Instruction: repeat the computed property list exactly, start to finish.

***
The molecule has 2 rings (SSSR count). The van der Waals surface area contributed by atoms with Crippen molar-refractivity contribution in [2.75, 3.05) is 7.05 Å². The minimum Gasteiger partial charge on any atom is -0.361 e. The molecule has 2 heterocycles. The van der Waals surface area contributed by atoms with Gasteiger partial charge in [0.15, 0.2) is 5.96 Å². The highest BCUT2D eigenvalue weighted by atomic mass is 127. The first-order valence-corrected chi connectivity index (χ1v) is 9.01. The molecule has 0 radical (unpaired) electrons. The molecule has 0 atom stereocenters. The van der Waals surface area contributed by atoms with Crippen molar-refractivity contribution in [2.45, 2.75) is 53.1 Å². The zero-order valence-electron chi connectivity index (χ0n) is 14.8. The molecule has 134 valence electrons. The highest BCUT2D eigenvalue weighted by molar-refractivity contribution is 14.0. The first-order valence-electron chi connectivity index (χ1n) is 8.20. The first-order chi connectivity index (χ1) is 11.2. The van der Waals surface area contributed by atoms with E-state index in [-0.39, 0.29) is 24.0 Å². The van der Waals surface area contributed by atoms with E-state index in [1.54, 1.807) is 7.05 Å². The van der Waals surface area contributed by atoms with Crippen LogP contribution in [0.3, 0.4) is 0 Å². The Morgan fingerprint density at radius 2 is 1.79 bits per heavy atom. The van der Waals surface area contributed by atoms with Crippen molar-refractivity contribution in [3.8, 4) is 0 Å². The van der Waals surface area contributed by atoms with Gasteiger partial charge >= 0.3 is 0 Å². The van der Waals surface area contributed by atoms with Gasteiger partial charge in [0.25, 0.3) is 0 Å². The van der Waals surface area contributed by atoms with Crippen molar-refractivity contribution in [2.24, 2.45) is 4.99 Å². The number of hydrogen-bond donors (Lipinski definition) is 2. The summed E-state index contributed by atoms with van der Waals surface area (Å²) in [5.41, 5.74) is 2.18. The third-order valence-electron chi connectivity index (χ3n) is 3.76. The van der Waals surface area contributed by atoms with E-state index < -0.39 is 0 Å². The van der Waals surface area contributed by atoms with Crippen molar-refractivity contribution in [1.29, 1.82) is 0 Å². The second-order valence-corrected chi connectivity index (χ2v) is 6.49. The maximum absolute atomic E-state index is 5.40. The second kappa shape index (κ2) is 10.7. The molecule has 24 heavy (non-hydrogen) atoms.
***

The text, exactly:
The molecule has 2 rings (SSSR count). The van der Waals surface area contributed by atoms with Crippen molar-refractivity contribution in [2.75, 3.05) is 7.05 Å². The minimum Gasteiger partial charge on any atom is -0.361 e. The molecule has 2 heterocycles. The van der Waals surface area contributed by atoms with Gasteiger partial charge in [0.15, 0.2) is 5.96 Å². The highest BCUT2D eigenvalue weighted by atomic mass is 127. The first-order valence-corrected chi connectivity index (χ1v) is 9.01. The molecule has 0 radical (unpaired) electrons. The molecule has 0 atom stereocenters. The van der Waals surface area contributed by atoms with Crippen molar-refractivity contribution in [2.45, 2.75) is 53.1 Å². The zero-order valence-electron chi connectivity index (χ0n) is 14.8. The molecule has 134 valence electrons. The highest BCUT2D eigenvalue weighted by molar-refractivity contribution is 14.0. The first-order valence-electron chi connectivity index (χ1n) is 8.20. The first-order chi connectivity index (χ1) is 11.2. The van der Waals surface area contributed by atoms with E-state index in [-0.39, 0.29) is 24.0 Å². The van der Waals surface area contributed by atoms with E-state index in [1.54, 1.807) is 7.05 Å². The van der Waals surface area contributed by atoms with Crippen LogP contribution in [0.3, 0.4) is 0 Å². The Morgan fingerprint density at radius 2 is 1.79 bits per heavy atom. The van der Waals surface area contributed by atoms with Crippen molar-refractivity contribution in [3.8, 4) is 0 Å². The van der Waals surface area contributed by atoms with Gasteiger partial charge >= 0.3 is 0 Å². The van der Waals surface area contributed by atoms with Gasteiger partial charge in [0.25, 0.3) is 0 Å². The van der Waals surface area contributed by atoms with Crippen molar-refractivity contribution in [2.24, 2.45) is 4.99 Å². The number of hydrogen-bond donors (Lipinski definition) is 2. The summed E-state index contributed by atoms with van der Waals surface area (Å²) in [5.41, 5.74) is 2.18. The third-order valence-electron chi connectivity index (χ3n) is 3.76. The van der Waals surface area contributed by atoms with E-state index < -0.39 is 0 Å². The van der Waals surface area contributed by atoms with Crippen molar-refractivity contribution in [1.29, 1.82) is 0 Å². The second-order valence-corrected chi connectivity index (χ2v) is 6.49. The maximum absolute atomic E-state index is 5.40. The second kappa shape index (κ2) is 10.7. The molecule has 24 heavy (non-hydrogen) atoms.